Thermochemistry

Thermochemistry deals with the transfer of heat between a chemical system and its surroundings when a change of phase or a chemical reaction takes place within the system. In general, a chemical reaction can be either exothermic or endothermic. In the former case, heat is released to the surroundings when the reactants at a given temperature and pressure are converted to the products at the same temperature and pressure, and in the latter heat is absorbed by the system, from the surroundings.

Sign conventions: If the heat is absorbed by the system (q > 0) then the reaction is said to be endothermic and ΔE or ΔH value is given a positive sign. If the heat is evolved (q < 0) the reaction is said to be exothermic, and ΔE or ΔH values is given negative sign. Standard States: In the computation of heat of reactions it is a convention to assume that the heat of formation of elements in their standard states is zero. The standard state is taken as 1 atm pressure and at a constant temperature. Standard states for various forms of matter are summarized below:

State       Standard State

Gas          Ideal gas at 1 atm and the given temperature

Liquid         Pure liquid at 1 atm and the given temperature

Solid        Stable crsytalline form at 1 atm and given T
(e.g. graphite form of carbon, rhombic form of sulphur)

At standard state the heat of reactions are denoted by ΔE° or ΔH° at given temperature

Various Types of Enthalpies of Reactions

i) Enthalpy of formation : Enthalpy change when one mole of a given compound is formed from its elements.
H2(g) + (1/2) O2(g) –> 2H2O(l), ΔH = − 890.36 kJ / mol

ii) Enthalpy of combustion: Enthalpy change when one mole of a substance is burnt in oxygen
CH4 + 2O2(g) –> CO2 + 2H2O(l), ΔH = − 890.36 kJ / mol

iii) Enthalpy of Neutralization: Enthalpy change when one equivalent of an acid is neutralized by a base in dilute solution. This is constant and its values is −13.7 kcal for neutralization of any strong acid by a base since in dilute solutions they completely dissociate into ions.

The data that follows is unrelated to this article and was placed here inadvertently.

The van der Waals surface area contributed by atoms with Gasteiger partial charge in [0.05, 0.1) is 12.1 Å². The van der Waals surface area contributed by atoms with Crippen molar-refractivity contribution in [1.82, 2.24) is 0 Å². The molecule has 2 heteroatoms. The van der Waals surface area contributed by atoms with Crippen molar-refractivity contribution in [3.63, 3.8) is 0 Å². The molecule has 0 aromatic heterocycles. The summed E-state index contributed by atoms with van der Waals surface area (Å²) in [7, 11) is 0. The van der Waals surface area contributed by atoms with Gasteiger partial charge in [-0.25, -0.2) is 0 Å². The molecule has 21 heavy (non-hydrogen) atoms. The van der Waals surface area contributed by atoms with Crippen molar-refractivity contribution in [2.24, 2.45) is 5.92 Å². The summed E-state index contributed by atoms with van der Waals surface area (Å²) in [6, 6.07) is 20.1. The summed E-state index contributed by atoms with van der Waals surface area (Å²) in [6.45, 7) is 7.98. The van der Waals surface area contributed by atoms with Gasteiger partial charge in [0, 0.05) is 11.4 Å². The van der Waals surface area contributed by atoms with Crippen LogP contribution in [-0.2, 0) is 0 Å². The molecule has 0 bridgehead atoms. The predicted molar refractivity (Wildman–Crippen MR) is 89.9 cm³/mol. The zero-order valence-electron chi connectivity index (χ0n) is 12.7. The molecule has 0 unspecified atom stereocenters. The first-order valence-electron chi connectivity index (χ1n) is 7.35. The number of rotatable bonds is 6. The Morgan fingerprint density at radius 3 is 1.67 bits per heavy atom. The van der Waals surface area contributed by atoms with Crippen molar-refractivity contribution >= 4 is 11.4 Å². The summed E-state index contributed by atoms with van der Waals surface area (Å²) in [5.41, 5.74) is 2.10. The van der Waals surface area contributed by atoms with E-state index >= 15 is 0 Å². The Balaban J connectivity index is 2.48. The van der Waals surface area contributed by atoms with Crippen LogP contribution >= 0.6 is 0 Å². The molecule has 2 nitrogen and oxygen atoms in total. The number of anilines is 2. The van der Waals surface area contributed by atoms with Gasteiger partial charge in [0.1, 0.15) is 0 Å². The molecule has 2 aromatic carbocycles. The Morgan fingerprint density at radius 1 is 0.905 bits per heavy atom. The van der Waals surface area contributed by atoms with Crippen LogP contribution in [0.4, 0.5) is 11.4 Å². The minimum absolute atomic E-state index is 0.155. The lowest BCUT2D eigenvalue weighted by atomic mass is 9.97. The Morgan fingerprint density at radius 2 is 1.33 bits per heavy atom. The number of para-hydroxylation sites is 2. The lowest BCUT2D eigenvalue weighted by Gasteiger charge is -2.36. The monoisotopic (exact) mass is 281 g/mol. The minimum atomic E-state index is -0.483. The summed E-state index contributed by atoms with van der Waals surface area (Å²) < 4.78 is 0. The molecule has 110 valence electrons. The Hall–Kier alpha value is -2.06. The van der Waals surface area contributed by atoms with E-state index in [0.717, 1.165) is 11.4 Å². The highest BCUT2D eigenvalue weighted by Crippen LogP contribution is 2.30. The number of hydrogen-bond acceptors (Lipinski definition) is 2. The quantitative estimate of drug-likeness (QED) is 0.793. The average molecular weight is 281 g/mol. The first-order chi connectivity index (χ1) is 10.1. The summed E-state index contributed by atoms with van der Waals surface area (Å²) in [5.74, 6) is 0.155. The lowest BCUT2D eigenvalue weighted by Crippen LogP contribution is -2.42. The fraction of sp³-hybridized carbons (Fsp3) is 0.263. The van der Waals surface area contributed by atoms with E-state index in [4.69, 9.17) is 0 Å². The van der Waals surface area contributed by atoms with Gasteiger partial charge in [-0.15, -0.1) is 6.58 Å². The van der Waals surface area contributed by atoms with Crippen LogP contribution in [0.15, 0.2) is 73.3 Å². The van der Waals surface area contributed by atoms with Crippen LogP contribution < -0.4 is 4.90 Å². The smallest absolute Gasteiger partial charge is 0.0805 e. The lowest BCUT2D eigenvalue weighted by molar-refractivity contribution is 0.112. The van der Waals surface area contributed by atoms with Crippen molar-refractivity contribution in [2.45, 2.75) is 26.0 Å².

H+ (aq) + OH (aq) –> H2O(l) ΔH = − 13.7 kcal

For weak acids and bases, heat of neutralization is different because they are not dissociated completely and during dissociation some heat is absorbed. So total heat evolved during neutralization will be less.

e.g. HCN + NaOH –> NaCN + H2O ΔH = − 2.9 kcal

Heat of ionization in this reaction is equal to (−2.9 + 13.7) kcal = 10.8 kcal

iv) Enthalpy of hydration: Enthalpy of hydration of a given anhydrous or partially hydrated salt is the enthalpy change when it combines with the requisite no.of mole of water to form a specific hydrate. For example, the hydration of anhydrous copper sulphate is represented by

CuSO4(s) + 5H2O (l) –> CuSO45H2O, ΔH° = − 18.69 kcal

vi) Enthalpy of Transition: Enthalpy change when one mole of a substance is transformed from one allotropic form to another allotropic form.
C (graphite) –> C(diamond), ΔH° = 1.9 kJ/mol

Laws of Thermochemistry

For some reactions it is not convenient to measure the heat change in the laboratory. So conventional procedure based on the principle of conservation of energy has been suggested which can be stated as follows:

1. The heat of formation of any compound is equal in magnitude and of opposite sign to the heat of dissociation of that compound at the given temperature and pressure.

For example, enthalpy of formation of liquid water from its elements hydrogen and oxygen is −285.830kJ mol−1 and the enthalpy of dissociation is 285.830 kJ mol−1. Thus the process can be represented by

H2(g) + (1/2) O2(g) –> H2O (l), ΔH(298 K) = − 285.830 kJ

H2O(l) –> H2(g) + (1/2) O2(g), ΔH (298 K) = + 285.830 kJ

2. The total enthalpy change of a reaction is the same, regardless of whether the reaction is completed in one step or in several steps. (Hess’s Law of constant heat summation.) It has been experimentally verified and is also a consequence of the law of conservation of energy. It is of particular utility in calculation of the heats of reactions which are difficult for practical calorimetric measurements.

For example : Carbon be converted into CO2 in 1 step

C(s) + O2(g) –> CO2(g) ΔH = −94 kcal

Or in two steps
C(s) + (1/2) O2(g) –> CO(g) ΔH1 = − 26.,4 kcal

CO)(g) + (1/2) O2(g) –> CO2(g) ΔH2 = − 67.6 kcal

According to Hess’s law: ΔH = ΔH1 + ΔH2 = −26.4 −67.6 = −94 Kcal

Also Read :

→Thermodynamic Process
→ Thermodynamic Process
→ Differential form of the First Law
→ Workdone in Thermodynamics
→ Adiabatic Process (Reversible)
→ Thermochemistry

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